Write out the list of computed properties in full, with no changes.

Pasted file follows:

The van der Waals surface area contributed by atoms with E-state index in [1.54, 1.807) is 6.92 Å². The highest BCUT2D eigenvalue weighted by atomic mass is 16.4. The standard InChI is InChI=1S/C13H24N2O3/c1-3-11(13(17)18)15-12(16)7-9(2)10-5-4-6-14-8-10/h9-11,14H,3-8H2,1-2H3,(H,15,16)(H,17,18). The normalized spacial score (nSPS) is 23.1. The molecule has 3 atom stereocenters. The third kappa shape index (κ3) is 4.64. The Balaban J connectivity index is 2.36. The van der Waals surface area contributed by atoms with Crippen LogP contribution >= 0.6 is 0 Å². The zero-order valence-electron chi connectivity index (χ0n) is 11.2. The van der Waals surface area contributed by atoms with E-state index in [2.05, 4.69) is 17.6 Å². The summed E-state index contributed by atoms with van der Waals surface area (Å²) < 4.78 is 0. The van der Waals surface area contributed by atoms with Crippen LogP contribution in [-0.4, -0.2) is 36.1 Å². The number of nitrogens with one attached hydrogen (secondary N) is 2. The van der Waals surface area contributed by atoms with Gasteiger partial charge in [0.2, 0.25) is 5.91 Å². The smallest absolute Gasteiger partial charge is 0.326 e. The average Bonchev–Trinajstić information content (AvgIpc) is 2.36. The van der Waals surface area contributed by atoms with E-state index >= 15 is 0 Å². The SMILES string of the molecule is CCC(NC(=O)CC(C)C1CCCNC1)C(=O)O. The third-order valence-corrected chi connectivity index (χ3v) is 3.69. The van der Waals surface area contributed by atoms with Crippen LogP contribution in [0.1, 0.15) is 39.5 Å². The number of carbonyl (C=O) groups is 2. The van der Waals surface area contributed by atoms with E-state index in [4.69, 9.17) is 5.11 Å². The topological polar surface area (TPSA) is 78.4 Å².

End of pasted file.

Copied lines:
The van der Waals surface area contributed by atoms with E-state index in [1.54, 1.807) is 6.92 Å². The highest BCUT2D eigenvalue weighted by atomic mass is 16.4. The standard InChI is InChI=1S/C13H24N2O3/c1-3-11(13(17)18)15-12(16)7-9(2)10-5-4-6-14-8-10/h9-11,14H,3-8H2,1-2H3,(H,15,16)(H,17,18). The normalized spacial score (nSPS) is 23.1. The molecule has 3 atom stereocenters. The third kappa shape index (κ3) is 4.64. The Balaban J connectivity index is 2.36. The van der Waals surface area contributed by atoms with Crippen LogP contribution >= 0.6 is 0 Å². The zero-order valence-electron chi connectivity index (χ0n) is 11.2. The van der Waals surface area contributed by atoms with E-state index in [2.05, 4.69) is 17.6 Å². The summed E-state index contributed by atoms with van der Waals surface area (Å²) < 4.78 is 0. The van der Waals surface area contributed by atoms with Crippen LogP contribution in [-0.4, -0.2) is 36.1 Å². The number of nitrogens with one attached hydrogen (secondary N) is 2. The van der Waals surface area contributed by atoms with Gasteiger partial charge in [0.2, 0.25) is 5.91 Å². The smallest absolute Gasteiger partial charge is 0.326 e. The average Bonchev–Trinajstić information content (AvgIpc) is 2.36. The van der Waals surface area contributed by atoms with E-state index >= 15 is 0 Å². The SMILES string of the molecule is CCC(NC(=O)CC(C)C1CCCNC1)C(=O)O. The third-order valence-corrected chi connectivity index (χ3v) is 3.69. The van der Waals surface area contributed by atoms with Crippen LogP contribution in [0.1, 0.15) is 39.5 Å². The number of carbonyl (C=O) groups is 2. The van der Waals surface area contributed by atoms with E-state index in [4.69, 9.17) is 5.11 Å². The topological polar surface area (TPSA) is 78.4 Å².